Urinary Tract Infection


Urinary tract infection, commonly called UTI, is any infection that affects the urinary system. The urinary system includes the kidneys, ureters, bladder, and urethra. Urinary tract infections occur when microorganisms from the skin or rectum enter the urethra and infect the urinary tract. The infections can affect several parts of the urinary tract, but the most common type is a bladder infection (cystitis).

Women are at greater risk of developing a UTI than men. If an infection is limited to the bladder, it can cause discomfort and be quickly treated. However, serious health problems can result if the infection spreads to the kidneys.


Other factors that can increase the risk of UTIs:

  1. A previous history of UTI.
  2. Sexual activity.
  3. Pregnancy.
  4. Age (older adults and young children are more prone to get UTIs).
  5. Structural problems in the urinary tract, such as enlarged prostate.
  6. Poor hygiene.
  7. Systemic diseases such as diabetes and cancer.


Urinary tract infections are a major reason the doctors advise women to wipe from front to back each time they use the toilet.  The urethra, the tube that takes urine from the bladder to the outside of the body, is closer to the anus. Bacteria from the large intestine, e.g. E. coli, can be passed from the anus into the urethra. From there, they can travel up to the bladder and, if the infection is left untreated, can further infect the kidneys because women possess shorter urethras than men, which makes it easier for bacteria to get to their bladders. Also, bacteria can be introduced into the urinary tract through sexual intercourse. Women managing diabetes are at high risk of UTI due to low immunity.

Some women are more prone to UTI due to their genes if their urinary tract shape makes them prone to infection. Other conditions that can boost the risk of having UTI are 

Kidney diseases,

Hormone changes,

Multiple sclerosis,

Spinal cord injury, etc.


Urinary tract infections can occur in different parts of the urinary tract. Each type has a specific name based on where it is.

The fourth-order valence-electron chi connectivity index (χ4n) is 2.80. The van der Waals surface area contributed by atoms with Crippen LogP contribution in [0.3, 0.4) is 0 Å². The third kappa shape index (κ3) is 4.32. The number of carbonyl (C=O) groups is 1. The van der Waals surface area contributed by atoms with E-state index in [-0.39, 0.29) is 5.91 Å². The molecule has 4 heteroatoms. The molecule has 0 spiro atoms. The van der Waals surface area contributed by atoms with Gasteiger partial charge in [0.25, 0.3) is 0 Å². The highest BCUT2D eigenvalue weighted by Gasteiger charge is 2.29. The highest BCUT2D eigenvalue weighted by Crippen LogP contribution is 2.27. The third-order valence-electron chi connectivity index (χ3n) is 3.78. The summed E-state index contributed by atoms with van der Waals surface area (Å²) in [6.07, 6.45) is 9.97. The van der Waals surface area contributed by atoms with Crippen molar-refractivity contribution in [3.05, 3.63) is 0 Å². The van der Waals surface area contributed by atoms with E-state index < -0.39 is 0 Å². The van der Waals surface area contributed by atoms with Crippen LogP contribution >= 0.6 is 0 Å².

1. Urethritis: This affects the urethra. It causes a discharge and burning sensation during urinary. 
  2. Cystitis: This happens in the bladder. This makes you feel like you need to urinate a lot or might have painful urination. You might also have lower belly pain and cloudy or bloody urine.
  3. Pyelonephritis: This affects the kidneys. It can cause fever, chills, nausea, vomiting, and pain in the upper back or side.


UTIs don’t always have symptoms. However, when symptoms occur, they may include:

  1. A strong urge to urinate that doesn’t go away. 
  2. A burning sensation when urinating.
  3. Urinating often with small amounts of urine output.
  4. Urine that looks cloudy
  5. Signs of blood in the urine.
  6. Concentrated smelly urine
  7. Pelvic pain in women, especially in the center of the pelvis and around the area of the pubic bone.


History, examination, and urine test. Your healthcare provider may ask you to do further tests if complicated or recurrent.  


After you have been diagnosed with a UTI, your healthcare professional is in the best position to determine what antibiotic you need to treat it. Sometimes other illnesses, like sexually transmitted diseases, have similar symptoms to UTIs. Only your healthcare professional can determine if you have a UTI or a different illness causing your symptoms and determine the best treatment drugs and methods. 

Women should engage in good and proper hygiene and pay attention to their bodies to maintain a healthy lifestyle. 


Lower urinary tract infections rarely lead to implications when treated promptly and properly. However, if a UTI is left untreated it can lead to serious health problems. Some of the complications are:

  1. Low birth weight baby: Untreated UTI in pregnancy could lead to delivering a low birth weight or premature infant. 
  2. Recurrent infections: This is a situation where you have two or more UTIs within six months or three or more within a year. Repeated urinary tract infection is more common in women than in men.  
  3. Permanent kidney damage from a kidney infection due to UTI that is left untreated.
  4. A narrowed urethra in men due to repeated infections of the urethra.
  5. Sepsis: This is a potentially life-threatening condition which may happen if the infective organisms travel from the urinary tract into the blood stream.


Here are some tips that can help you avoid getting UTIs.

  1. Empty your bladder when you feel the urge to urinate without delay. Do not leave the toilet until you have emptied your bladder. 
  2. Wipe from the front backward after using the toilet.
  3. Drink plenty of water.
  4. Wash your hand before touching your genitals
  5. Clean your genital area before and after sex.
  6. Stand up to urinate immediately after sex to rinse off any bacteria that may have entered your urethra during sexual intercourse.
  7. Keep your genital area dry by wearing cotton underwear and loose-fitting clothes. Avoid wearing tight jeans and nylon underwear. They can trap moisture, creating the perfect environment for bacteria growth.

© Doyin Zouerat Odekunle